Next take the two 3/4” caps and notch them out as shown and push them on over the terminal lugs. I used a dremel tool with grinding wheel for this but you may have a better option available. Cut the steel rods down to ¼ wavelength for 2 meters. This runs between 19 and 20 inches. Because we are using an inch or so of the feedline as part of the radiating element(inside the tee) I simply cut mine down to 19 inches. Do this with a dremel tool, or a file, or other tool of your choice. (Don’t ruin your wire-cutters or strippers by using them! The steel is a lot harder than it looks!) Run a steel rod into each of the terminal lugs and out the other side a half inch or so then tighten the lugs.

Cut 1-2 inches of 3/4” pipe and put it on the opposite end of the tee with a 3/4” 90 off of it and push your feedline through all this as you do it. Next cut a section of 1” pipe long enough to mount the antenna where you want and push it into the bottom of the 3/4″ X 1″ tee. Cut one last 3/4” piece of pipe about a foot or so long and hold on to it for use later.

Make sure all your pipe is together tight and at this point if you want to use pipe glue, do it. I opted just to use hot glue at all the seams once my antenna was completed.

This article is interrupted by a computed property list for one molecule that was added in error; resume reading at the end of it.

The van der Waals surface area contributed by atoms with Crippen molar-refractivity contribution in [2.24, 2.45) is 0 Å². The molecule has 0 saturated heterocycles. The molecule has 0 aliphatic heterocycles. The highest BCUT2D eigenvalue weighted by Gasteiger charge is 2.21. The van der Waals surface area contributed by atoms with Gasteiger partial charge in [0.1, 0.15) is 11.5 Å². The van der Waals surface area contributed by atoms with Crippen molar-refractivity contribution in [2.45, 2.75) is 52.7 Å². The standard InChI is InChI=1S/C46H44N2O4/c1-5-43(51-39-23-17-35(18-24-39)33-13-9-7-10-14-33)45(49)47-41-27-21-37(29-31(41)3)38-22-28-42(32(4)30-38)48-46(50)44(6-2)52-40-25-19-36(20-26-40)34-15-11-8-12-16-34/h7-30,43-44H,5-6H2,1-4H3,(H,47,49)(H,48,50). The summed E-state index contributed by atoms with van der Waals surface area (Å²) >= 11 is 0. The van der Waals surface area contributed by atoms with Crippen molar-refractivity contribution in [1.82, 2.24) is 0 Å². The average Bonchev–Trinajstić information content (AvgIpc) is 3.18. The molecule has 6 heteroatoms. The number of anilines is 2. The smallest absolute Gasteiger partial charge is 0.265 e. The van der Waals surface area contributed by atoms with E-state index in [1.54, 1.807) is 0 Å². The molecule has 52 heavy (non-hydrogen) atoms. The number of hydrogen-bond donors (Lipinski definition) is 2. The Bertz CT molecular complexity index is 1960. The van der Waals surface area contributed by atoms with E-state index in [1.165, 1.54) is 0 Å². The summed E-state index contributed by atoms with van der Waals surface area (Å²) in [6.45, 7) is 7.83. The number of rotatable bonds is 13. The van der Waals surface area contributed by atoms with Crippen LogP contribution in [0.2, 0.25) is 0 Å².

Cut your feedline down so only 3 or 4 inches are coming out of the antenna and put on your RF connector of choice find a temporary stand for your antenna.(I used the base and stand of an old house fan). Using and SWR meter or an antenna analyzer, test for a good SWR on the two meter band.(I tried to center around 146MHz)

Adjust the two steel rods in or out to change SWR until you have a good match. Once matched, tighten down the terminal lug screws, and run a wire tie around the side of the tee and the stub of the steel rod sticking out the bottom of the lug. This just removes possible stress on the lug itself if it gets pushed toward the feedline end of the antenna. Seal all seams with hot glue, then mount in your permanent location. Run your extra piece of 3/4” pipe on the outgoing feedline and after connecting to your antenna, push it onto the remaining side of the 90, just using friction to hold it in place. This is the last little bit of quick and dirty waterproofing. Now use a few wire ties to tie the incoming feedling to the main mast.

2 Meter Slot Cube Antenna Building


2 Meter Slot Cube Antenna Arrl

Hook to your base station(or HT) and enjoy! Some of the hardware may rust over time, so when the antenna gets in bad shape I’ll simple replace the bad hardware with new. It’s cheap. Otherwise you could use something to seal the exposed metal parts. I installed this in an old dish mount on the corner of my house at about 15 feet and it bought me about 25 miles extra distance over my rubber duck antennas.